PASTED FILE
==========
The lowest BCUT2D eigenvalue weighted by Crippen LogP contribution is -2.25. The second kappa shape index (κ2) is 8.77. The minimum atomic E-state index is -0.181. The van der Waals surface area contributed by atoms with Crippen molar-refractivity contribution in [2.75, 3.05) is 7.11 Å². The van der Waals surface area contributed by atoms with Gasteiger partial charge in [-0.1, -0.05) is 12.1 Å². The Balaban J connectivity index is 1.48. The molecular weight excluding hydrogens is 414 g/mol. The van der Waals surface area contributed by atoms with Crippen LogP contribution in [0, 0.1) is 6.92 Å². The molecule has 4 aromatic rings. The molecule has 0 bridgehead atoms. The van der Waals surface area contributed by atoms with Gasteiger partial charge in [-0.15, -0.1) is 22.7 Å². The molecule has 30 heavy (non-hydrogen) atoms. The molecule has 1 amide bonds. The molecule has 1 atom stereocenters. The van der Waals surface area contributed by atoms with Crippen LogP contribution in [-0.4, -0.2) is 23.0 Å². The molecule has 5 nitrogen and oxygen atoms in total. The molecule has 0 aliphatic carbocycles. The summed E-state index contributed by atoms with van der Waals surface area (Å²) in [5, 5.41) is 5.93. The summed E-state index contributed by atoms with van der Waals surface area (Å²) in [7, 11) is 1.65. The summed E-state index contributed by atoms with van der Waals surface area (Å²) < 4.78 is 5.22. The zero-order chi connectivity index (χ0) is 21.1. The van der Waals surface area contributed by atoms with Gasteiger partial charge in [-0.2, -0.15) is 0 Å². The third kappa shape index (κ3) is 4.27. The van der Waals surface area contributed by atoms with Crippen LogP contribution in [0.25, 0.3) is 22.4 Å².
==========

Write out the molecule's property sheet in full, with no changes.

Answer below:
The lowest BCUT2D eigenvalue weighted by Crippen LogP contribution is -2.25. The second kappa shape index (κ2) is 8.77. The minimum atomic E-state index is -0.181. The van der Waals surface area contributed by atoms with Crippen molar-refractivity contribution in [2.75, 3.05) is 7.11 Å². The van der Waals surface area contributed by atoms with Gasteiger partial charge in [-0.1, -0.05) is 12.1 Å². The Balaban J connectivity index is 1.48. The molecular weight excluding hydrogens is 414 g/mol. The van der Waals surface area contributed by atoms with Crippen LogP contribution in [0, 0.1) is 6.92 Å². The molecule has 4 aromatic rings. The molecule has 0 bridgehead atoms. The van der Waals surface area contributed by atoms with Gasteiger partial charge in [-0.15, -0.1) is 22.7 Å². The molecule has 30 heavy (non-hydrogen) atoms. The molecule has 1 amide bonds. The molecule has 1 atom stereocenters. The van der Waals surface area contributed by atoms with Crippen LogP contribution in [-0.4, -0.2) is 23.0 Å². The molecule has 5 nitrogen and oxygen atoms in total. The molecule has 0 aliphatic carbocycles. The summed E-state index contributed by atoms with van der Waals surface area (Å²) in [5, 5.41) is 5.93. The summed E-state index contributed by atoms with van der Waals surface area (Å²) in [7, 11) is 1.65. The summed E-state index contributed by atoms with van der Waals surface area (Å²) < 4.78 is 5.22. The zero-order chi connectivity index (χ0) is 21.1. The van der Waals surface area contributed by atoms with Gasteiger partial charge in [-0.2, -0.15) is 0 Å². The third kappa shape index (κ3) is 4.27. The van der Waals surface area contributed by atoms with Crippen LogP contribution in [0.25, 0.3) is 22.4 Å².